A key part of data governance and data intelligence is to have an easily accessible knowledge base and a key part of this knowledge base is a data processing (report) catalog. And a key piece of the information in the data processing catalog is curated data. In a previous blog post we discussed about changing your report catalog into a data processing catalog which includes more than just reports (such as extracts). And in another blog post we covered the uses of a data processing catalog. This blog post will cover the curated use of a data processing catalog.
A main use for a data processing catalog is curation which includes:
- additional context
- policy attributes used for enforcing data policies
- other custom attributes
Some of the basic information regarding your organization’s reports and extracts can be imported such as name and description which is helpful from a search standpoint. We highly recommend an inventory that brings in all the raw, simple stuff and then curate for the remaining critical pieces of information. Curation will add more information that will make the data processing catalog more beneficial to the organization. And curated data about data requires human intervention.
This additional curated information can include:
- purpose of the report
- definitions or glossary entries mentioned on the report
- policy attributes
- report security classification
- requirement for data sharing agreement
- data retention policy
- PII information included on report
- any additional information that would be beneficial
You decide what curated information you want to add to your data processing catalog. Determine what will add the most value. You want to have information in your data processing catalog so that if someone is looking at a report, they can understand how it works and what it does. Make sure you have a link within the report so this curated content can be viewed and used.
When do you want to curate? Focus curating only on the mission critical processes. Your organization may have hundreds or thousands of reports. And you do not need to document all of them. You do not need to curate all of them right away. But it is important to document, as many as you can, and do your curator part. The best time to curate is when you are creating new reports (extracts) or changing reports (extracts). Curate data about data when there are questions about the data. When someone says, I do not understand this, that is the perfect time to do curation. Let it happen naturally. You are just capturing the work that is already being done in a central place that can be used in the future. And when you build specifications about reports and extracts you often end up spawning additional data governance-related content. For example, when you are creating an ETL process you are documenting data lineage, discovering/resolving data quality problems, and finding out that a data system does not exist in your inventory.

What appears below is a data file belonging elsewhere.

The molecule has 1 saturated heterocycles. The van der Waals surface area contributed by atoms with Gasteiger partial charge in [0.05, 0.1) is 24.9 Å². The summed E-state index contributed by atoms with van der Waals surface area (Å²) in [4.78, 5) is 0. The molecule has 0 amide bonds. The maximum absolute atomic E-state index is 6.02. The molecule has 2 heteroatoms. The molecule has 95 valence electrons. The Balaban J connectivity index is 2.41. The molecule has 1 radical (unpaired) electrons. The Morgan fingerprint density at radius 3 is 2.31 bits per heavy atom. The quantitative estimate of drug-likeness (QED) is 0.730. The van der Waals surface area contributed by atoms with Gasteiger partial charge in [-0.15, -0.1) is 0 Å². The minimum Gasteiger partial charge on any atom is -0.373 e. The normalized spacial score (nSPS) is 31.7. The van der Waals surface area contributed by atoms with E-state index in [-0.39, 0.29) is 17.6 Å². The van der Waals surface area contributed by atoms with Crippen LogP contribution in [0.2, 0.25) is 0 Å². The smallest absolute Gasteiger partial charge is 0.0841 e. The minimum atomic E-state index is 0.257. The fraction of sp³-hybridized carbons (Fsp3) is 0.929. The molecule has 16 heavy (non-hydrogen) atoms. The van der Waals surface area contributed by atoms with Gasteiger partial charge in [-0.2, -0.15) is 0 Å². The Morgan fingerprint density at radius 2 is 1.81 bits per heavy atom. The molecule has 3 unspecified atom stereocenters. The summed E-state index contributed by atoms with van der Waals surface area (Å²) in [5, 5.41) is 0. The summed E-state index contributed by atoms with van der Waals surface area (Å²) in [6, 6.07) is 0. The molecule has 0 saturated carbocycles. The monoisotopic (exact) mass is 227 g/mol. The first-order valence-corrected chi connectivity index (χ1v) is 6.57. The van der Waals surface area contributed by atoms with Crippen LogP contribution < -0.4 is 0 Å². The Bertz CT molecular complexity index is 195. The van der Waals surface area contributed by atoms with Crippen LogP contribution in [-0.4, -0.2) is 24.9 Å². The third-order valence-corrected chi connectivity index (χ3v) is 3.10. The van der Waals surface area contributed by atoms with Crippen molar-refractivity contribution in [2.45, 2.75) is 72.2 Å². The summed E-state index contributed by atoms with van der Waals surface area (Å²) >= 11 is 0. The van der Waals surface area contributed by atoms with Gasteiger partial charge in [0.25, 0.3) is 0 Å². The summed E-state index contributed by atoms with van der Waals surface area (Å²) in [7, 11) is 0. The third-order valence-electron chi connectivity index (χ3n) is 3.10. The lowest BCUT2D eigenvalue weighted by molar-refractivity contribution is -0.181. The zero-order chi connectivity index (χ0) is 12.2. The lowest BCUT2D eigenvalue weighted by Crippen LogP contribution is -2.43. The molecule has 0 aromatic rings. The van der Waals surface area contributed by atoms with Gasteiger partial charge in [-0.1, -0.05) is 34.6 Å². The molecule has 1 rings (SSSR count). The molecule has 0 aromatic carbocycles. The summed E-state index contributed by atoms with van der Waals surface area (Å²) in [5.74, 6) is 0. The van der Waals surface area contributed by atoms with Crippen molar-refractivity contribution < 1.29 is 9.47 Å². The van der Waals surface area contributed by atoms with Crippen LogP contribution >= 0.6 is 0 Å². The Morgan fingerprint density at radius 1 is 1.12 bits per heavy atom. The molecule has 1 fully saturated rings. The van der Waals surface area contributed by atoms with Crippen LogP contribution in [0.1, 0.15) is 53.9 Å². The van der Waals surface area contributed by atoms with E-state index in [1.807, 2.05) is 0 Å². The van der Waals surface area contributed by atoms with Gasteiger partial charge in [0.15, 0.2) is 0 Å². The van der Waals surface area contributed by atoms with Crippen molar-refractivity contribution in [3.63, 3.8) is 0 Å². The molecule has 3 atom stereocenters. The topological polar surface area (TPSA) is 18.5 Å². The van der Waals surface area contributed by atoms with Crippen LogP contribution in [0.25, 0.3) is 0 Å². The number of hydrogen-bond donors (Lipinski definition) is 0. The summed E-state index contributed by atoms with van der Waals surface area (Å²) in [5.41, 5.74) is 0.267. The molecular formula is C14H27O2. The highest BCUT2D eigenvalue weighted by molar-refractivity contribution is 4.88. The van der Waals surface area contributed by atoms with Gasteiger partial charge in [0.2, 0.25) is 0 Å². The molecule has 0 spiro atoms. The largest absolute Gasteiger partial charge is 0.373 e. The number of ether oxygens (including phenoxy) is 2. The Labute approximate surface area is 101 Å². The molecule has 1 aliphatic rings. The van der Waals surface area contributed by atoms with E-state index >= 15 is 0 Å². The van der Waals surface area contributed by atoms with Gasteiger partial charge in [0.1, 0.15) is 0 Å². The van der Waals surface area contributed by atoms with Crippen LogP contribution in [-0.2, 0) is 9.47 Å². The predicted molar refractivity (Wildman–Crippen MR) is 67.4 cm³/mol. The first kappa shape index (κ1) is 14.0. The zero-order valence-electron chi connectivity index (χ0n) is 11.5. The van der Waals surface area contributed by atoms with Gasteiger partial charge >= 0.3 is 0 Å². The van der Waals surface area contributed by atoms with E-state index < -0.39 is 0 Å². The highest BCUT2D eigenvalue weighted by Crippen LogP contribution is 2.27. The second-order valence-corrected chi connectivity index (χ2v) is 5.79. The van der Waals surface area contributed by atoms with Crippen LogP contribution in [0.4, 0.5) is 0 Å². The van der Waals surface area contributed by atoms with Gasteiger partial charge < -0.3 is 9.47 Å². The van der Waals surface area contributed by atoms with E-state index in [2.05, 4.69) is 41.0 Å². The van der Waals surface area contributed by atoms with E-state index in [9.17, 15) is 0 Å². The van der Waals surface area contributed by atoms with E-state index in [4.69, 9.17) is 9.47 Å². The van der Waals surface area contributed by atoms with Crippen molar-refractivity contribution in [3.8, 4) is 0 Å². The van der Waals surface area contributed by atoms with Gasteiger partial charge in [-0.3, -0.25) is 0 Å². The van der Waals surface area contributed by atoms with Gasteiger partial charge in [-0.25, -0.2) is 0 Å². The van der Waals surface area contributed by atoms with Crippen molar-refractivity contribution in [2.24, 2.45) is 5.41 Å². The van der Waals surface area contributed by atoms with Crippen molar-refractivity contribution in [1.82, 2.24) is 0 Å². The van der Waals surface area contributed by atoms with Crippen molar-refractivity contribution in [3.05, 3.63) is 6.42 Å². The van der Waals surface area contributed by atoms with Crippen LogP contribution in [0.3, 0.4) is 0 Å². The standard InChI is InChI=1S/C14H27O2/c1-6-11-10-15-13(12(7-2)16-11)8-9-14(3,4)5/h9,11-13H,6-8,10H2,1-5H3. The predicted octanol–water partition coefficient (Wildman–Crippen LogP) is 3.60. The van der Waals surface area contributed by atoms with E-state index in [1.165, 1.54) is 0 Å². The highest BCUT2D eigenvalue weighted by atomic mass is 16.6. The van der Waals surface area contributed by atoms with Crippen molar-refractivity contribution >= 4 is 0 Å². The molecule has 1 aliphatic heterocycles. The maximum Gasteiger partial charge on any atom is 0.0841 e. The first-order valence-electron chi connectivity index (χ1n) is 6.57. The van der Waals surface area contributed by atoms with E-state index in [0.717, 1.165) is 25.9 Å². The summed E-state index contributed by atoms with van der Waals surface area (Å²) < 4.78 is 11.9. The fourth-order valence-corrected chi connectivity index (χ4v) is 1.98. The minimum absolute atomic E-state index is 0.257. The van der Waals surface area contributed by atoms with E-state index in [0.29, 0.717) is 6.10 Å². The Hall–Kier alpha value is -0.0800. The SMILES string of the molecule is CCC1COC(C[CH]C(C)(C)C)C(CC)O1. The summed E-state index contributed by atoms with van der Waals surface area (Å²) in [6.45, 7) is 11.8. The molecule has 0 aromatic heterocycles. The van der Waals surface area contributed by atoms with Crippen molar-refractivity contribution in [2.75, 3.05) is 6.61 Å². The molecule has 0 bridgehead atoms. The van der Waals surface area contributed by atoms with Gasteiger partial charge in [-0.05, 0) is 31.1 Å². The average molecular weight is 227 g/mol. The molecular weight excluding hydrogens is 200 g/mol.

It is important to have a data request process in place so that you have a point of entry for these types of requests (reports, extracts). This is the concept of just in time data governance or data intelligence. And that way, you can process that curation and get it back to them from a customer service standpoint. The process includes who the request gets routed to (data stewards and subject matter experts). You want your subject matter experts handling the curation of the requested report.
For example, you get a data request for a report that has a list of all our customers with their satisfaction rating. Answer these questions:
- What does that look like?
- How do we build it?
- Where do we build it?
- Who are the ones who sign off on it?
- What is the definition of the things on it?
- What does it mean to the customer or requestor?
These answers should be captured for later use. And the answers might generate new requests such as the need for new business glossary data definitions. If you just created the report, you may have nothing more than some SQL code underneath it.
To assist with your data processing catalog and your curation, you want to have specification templates, which are forms that people can fill in for different types of requests that have preset questions. Templates can be for reports using a specific reporting tool, ETL processes, integration, or an API. This can be done in a Word document, ticketing system or data governance solution like the Data Cookbook. The point is to capture this information as simply as possible and the series of questions that you have captured become the documentation.
We hope that you found this blog post helpful in getting more use and benefit from your data processing catalog especially the curated pieces. Additional Data Processing (Report) Catalog Resources can be found in this blog post.
IData has a solution, the Data Cookbook, that can aid the employees and the organization in its data governance, data intelligence, data stewardship and data quality initiatives. IData also has experts that can assist with data governance, reporting, integration and other technology services on an as needed basis. Feel free to contact us and let us know how we can assist.
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